New Zealand huts don’t have restaurants or staff available (unless you’re on a guided trip and staying at private lodges). Our huts can be very basic and at a minimum provide a simple shelter from the conditions. Our huts vary significantly in size, some as small as two bunks right up to 40+. If there’s a booking system make sure you use it to secure your bed, but in most cases they’re available on a first come, first served basis. Most huts require you to bring your own cooker, gas, and of course food. Toilets are provided at huts, as is water which is typically collected from the roof, so follow the signage regarding whether you need to treat it first or not.

Our environment is very special and we treat it with respect. By following these suggestions, you can do your part to help keep New Zealand beautiful: please stay on the marked tracks, take all your rubbish out with you, only use designated toilets, leave the natural environment as you found it (don’t take anything away with you), respect the wildlife you encounter and avoid feeding any birds, especially the South Island’s cheeky mountain kea as it’s harmful to their health.

Mobile phone coverage (including internet coverage) is very poor in most outdoor areas across New Zealand. In fact you shouldn’t expect to have any mobile phone coverage on your hike, and if you do it will only be temporary. In a lot of locations, you will need to travel to the nearest town before you get mobile phone coverage, and this can be several hours’ drive away in some parts of New Zealand. Always carry your phone with you just in case, but don’t rely on it to always work.

Routeburn Track, Fiordland

The Kiwi Essentials List

How will help find you?

If you ask any New Zealand tramper (our term for a hiker or walker) they’ll tell you what should be in your pack for a multiday hike. Here’s a simple list of things the Mountain Safety Council recommends you take. Of course, this list will change depending on where you might be going, how long you’re going for and the weather forecast, but use this as a minimum guide for your adventure, and add to it:

In New Zealand it’s expected you’ll tell someone what you’re doing, where you’re going and when you’ll be back before you go. We call it ‘leaving intentions’. This ensures someone knows where you are and what to do if you don’t return on time as planned. Because most outdoor locations are remote, have little or no mobile phone coverage and often have few people around, if something does go wrong the only way our emergency services can help you is if they know you haven’t returned.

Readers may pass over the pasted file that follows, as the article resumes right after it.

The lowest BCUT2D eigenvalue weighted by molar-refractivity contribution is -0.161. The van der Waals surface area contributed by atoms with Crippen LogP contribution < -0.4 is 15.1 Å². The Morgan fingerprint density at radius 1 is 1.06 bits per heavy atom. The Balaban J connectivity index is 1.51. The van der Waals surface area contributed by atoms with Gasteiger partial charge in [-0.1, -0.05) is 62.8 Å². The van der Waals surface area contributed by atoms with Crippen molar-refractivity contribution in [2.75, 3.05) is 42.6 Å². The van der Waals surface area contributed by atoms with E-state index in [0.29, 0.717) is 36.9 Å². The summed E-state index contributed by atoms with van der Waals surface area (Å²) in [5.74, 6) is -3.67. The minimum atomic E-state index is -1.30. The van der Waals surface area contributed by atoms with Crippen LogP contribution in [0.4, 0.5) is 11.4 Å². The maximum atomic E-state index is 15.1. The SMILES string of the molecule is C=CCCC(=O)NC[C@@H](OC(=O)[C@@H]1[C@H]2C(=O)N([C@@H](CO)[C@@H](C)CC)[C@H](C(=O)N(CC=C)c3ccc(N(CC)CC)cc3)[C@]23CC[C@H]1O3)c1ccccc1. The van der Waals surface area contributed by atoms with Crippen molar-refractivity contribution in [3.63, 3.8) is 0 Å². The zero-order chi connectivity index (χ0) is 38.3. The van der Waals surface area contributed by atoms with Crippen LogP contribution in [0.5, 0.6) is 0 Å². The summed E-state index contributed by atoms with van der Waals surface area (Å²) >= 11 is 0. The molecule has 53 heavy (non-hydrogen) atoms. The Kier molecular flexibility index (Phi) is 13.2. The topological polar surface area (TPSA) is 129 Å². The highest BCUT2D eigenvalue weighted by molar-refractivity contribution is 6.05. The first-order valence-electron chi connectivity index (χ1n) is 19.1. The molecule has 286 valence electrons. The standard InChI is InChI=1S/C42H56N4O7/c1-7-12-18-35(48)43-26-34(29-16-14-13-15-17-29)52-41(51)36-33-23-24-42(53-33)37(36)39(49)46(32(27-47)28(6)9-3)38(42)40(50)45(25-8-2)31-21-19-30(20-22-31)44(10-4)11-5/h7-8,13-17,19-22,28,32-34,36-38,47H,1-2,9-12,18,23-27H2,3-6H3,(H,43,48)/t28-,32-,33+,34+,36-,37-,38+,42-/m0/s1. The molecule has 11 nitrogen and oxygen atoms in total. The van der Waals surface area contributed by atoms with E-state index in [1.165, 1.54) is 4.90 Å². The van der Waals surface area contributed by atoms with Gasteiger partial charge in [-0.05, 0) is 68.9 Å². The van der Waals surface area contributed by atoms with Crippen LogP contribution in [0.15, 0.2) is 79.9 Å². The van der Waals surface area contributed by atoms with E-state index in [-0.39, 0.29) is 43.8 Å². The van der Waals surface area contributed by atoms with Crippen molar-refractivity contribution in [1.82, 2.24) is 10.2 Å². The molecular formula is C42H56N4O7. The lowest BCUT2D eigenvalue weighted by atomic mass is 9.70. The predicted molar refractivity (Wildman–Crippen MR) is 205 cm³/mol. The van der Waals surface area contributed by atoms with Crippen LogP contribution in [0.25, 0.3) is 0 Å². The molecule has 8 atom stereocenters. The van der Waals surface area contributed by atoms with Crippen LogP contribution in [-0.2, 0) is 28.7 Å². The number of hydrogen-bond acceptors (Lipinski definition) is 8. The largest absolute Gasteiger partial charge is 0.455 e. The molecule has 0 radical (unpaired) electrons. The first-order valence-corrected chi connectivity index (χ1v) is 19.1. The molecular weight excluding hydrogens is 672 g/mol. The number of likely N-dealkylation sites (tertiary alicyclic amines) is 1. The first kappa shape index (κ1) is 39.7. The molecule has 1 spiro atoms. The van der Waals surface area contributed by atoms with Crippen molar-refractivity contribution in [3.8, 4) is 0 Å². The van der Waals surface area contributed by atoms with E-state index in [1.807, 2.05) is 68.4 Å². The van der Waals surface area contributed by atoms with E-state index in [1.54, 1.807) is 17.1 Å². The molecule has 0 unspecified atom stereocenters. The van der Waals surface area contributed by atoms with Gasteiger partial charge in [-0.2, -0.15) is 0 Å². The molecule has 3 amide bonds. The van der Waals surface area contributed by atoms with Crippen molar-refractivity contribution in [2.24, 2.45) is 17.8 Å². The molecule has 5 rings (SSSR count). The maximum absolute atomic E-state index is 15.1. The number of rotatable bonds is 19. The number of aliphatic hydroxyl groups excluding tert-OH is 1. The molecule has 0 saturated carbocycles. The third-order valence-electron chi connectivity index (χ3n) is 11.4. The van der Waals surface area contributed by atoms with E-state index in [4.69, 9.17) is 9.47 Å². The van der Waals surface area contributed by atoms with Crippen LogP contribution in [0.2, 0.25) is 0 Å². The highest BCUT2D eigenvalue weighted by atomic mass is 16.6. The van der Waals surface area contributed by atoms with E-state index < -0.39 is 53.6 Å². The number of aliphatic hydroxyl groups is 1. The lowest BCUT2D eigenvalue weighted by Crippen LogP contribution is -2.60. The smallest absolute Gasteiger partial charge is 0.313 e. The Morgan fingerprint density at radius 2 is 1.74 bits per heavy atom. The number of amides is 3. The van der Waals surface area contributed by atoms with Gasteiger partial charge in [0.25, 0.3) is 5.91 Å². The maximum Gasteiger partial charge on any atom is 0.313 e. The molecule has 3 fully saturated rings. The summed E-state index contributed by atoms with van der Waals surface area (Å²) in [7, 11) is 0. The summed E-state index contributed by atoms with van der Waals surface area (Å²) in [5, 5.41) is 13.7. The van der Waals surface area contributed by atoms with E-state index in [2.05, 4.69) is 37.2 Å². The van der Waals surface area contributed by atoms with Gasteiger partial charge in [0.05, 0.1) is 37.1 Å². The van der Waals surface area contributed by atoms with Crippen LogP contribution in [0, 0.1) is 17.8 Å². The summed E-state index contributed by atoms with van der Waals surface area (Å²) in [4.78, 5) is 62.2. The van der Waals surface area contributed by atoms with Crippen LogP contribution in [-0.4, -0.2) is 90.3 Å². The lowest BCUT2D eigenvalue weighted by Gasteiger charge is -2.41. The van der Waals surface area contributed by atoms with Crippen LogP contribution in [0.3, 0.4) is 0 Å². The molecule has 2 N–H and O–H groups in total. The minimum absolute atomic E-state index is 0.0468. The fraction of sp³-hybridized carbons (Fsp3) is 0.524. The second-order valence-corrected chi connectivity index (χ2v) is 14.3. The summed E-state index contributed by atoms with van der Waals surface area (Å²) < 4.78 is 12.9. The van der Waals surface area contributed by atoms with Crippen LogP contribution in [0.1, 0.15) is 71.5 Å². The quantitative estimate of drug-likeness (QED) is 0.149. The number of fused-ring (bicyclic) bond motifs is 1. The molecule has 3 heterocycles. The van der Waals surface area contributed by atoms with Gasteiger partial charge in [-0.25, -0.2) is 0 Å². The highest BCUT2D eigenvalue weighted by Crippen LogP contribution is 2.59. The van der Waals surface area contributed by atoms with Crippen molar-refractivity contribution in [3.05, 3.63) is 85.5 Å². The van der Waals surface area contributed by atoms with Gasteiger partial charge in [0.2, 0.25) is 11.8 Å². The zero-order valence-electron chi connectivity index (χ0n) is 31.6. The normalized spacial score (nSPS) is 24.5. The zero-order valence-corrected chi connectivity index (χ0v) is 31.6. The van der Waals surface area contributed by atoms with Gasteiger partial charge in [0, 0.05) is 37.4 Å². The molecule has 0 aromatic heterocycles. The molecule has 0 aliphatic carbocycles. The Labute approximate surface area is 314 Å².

• Hiking boots: Make sure your footwear matches the trip you intend to do. Think about the track type and surface. Many of New Zealand’s tracks are very uneven with lots of tree roots and rocks, so running shoes aren’t recommend for anything more than a short walk. • Backpack: It’s tough to carry all your equipment without one, and it’ll be on your back for most of the trip. Make sure it fits well and has space for everything you need. Aim to get all your gear inside it with nothing hanging off the sides, and always waterproof the contents. A pack liner is essential and these are available from any outdoor store. • Clothing layers: Layers that you can put on or take off according to the conditions are ideal. Thermal layers of fleece, polypropylene or merino are good for New Zealand’s often damp conditions. Leave your cotton t-shirts and jeans out, as they’re no good for keeping warm and staying dry. A waterproof jacket is a must for every trip and waterproof pants/ overtrousers are also a good idea. • Warm hat and gloves: Even in summer, Kiwi trampers never leave home without these. • Sun safety: New Zealand’s UV levels are very high. This means you’ll often need sunglasses, sunscreen and a hat regardless of the season. • Shelter/sleeping/cooking/food: As part of your trip planning, find out what facilities are provided. If you’re using huts you’ll still need a sleeping bag but you can leave your tent behind. Not many huts have cooking facilities so bring a camping stove with fuel if you’re not sure. Bring enough food for the duration of your trip plus a little extra in case you’re delayed. • Other essential items: You won’t want to set off without a head torch, first-aid kit, personal medication, a map, compass and communication device. Carry a minimum of 2 litres/half a gallon of drinking water.